Sartre, Foucault, and Historical Reason
David Bourget (Western Ontario)
David Chalmers (ANU, NYU)
Rafael De Clercq
Ezio Di Nucci
Jack Alan Reynolds
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University of Chicago Press (1997)
Sartre and Foucault were two of the most prominent and at times mutually antagonistic philosophical figures of the twentieth century. And nowhere are the antithetical natures of their existentialist and poststructuralist philosophies more apparent than in their disparate approaches to historical understanding. A history, thought Foucault, should be a kind of map, a comparative charting of structural transformations and displacements. But for Sartre, authentic historical understanding demanded a much more personal and committed narrative, a kind of interpretive diary of moral choices and risks compelled by critical necessity and an exacting reality. Sartre's history, a rational history of individual lives and their intrinsic social worlds, was in essence immersed in biography. In Volume One of this authoritative two-volume work, Thomas R. Flynn conducts a pivotal and comprehensive reconstruction of Sartrean historical theory, and provocatively anticipates the Foucauldian counterpoint to come in Volume Two.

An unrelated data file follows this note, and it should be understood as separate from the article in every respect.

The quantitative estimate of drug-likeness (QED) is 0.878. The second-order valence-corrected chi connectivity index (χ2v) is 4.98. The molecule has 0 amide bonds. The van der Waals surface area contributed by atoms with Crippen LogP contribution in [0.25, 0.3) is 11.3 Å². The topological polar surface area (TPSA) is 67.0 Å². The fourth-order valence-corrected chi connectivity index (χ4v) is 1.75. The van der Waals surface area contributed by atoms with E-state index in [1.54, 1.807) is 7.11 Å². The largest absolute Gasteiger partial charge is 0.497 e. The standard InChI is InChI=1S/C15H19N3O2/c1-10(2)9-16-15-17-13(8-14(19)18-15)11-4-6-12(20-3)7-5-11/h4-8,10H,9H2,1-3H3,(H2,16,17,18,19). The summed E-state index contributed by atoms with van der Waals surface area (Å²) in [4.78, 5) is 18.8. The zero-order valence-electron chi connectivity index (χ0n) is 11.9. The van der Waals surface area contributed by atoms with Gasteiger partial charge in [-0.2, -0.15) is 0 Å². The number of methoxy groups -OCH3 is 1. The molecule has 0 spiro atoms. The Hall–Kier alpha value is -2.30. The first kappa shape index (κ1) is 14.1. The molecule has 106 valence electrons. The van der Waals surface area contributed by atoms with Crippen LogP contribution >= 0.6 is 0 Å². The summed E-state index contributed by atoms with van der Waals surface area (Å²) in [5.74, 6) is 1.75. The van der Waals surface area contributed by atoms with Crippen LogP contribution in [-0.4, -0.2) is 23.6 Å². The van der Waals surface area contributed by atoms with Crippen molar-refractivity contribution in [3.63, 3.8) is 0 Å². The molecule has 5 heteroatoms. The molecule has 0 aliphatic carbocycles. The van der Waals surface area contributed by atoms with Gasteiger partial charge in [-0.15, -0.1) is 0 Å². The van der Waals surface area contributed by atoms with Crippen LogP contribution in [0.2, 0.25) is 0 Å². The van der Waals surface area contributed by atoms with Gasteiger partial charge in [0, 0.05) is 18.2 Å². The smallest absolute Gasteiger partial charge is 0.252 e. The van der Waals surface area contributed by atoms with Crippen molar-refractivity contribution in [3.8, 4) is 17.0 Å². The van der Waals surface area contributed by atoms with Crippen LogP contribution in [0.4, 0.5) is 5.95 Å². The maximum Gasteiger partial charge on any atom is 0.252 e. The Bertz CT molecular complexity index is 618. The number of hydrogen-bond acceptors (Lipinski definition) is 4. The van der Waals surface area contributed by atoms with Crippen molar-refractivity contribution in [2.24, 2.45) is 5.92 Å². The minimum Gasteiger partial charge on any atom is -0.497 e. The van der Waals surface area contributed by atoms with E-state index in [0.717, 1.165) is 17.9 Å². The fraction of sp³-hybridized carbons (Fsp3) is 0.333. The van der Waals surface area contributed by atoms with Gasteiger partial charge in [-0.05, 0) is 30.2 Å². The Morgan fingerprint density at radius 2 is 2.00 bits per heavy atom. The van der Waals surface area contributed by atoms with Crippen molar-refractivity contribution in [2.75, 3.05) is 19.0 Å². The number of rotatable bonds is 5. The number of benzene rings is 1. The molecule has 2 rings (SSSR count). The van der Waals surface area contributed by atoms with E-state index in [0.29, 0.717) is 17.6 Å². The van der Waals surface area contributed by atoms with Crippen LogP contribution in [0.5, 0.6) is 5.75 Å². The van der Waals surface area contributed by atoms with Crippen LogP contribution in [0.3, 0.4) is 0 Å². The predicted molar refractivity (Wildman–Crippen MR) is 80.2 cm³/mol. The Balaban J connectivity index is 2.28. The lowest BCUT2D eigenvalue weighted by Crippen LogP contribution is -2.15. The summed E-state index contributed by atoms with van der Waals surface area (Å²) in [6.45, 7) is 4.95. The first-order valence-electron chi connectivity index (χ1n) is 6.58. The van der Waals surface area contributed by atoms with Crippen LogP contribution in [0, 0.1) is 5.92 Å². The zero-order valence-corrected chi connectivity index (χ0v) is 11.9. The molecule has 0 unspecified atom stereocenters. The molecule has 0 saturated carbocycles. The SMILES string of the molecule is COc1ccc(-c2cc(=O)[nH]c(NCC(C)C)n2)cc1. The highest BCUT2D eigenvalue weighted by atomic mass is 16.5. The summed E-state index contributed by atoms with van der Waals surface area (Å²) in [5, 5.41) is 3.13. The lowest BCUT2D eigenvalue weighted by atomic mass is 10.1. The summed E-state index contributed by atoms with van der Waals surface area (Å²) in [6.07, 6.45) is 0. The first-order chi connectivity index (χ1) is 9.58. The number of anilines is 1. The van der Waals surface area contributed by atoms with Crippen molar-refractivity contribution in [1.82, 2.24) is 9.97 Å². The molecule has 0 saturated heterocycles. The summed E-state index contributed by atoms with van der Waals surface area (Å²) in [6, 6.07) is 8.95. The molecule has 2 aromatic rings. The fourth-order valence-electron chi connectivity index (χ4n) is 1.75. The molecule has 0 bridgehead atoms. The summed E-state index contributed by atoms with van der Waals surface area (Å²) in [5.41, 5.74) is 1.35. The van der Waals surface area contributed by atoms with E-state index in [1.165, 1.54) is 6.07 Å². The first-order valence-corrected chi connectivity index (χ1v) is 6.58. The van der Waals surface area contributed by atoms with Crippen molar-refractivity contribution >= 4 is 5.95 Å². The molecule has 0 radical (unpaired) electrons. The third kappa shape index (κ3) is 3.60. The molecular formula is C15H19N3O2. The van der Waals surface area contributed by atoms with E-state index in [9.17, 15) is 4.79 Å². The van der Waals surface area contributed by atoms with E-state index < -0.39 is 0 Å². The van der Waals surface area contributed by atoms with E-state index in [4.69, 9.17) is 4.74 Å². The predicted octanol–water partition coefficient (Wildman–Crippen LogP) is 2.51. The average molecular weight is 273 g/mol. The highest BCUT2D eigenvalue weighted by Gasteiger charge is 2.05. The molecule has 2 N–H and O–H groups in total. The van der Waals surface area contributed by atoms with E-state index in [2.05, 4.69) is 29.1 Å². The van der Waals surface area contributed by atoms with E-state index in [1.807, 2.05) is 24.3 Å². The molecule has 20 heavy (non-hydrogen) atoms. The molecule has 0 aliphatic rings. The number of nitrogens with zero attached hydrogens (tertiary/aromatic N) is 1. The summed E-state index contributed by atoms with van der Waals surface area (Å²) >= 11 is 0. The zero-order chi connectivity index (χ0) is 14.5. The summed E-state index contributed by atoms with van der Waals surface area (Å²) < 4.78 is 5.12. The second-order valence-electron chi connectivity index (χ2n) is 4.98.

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Maarten Simons & Jan Masschelein (2006). The Learning Society and Governmentality: An Introduction. Educational Philosophy and Theory 38 (4):417–430.
Jan Masschelein (2006). Experience and the Limits of Governmentality. Educational Philosophy and Theory 38 (4):561–576.
Marianna Papastephanou (2009). Method, Philosophy of Education and the Sphere of the Practico-Inert. Journal of Philosophy of Education 43 (3):451-469.
Corey McCall (2010). Edward McGushin: Foucault's Askesis: An Introduction to the Philosophical Life. [REVIEW] Continental Philosophy Review 42 (4):577-582.
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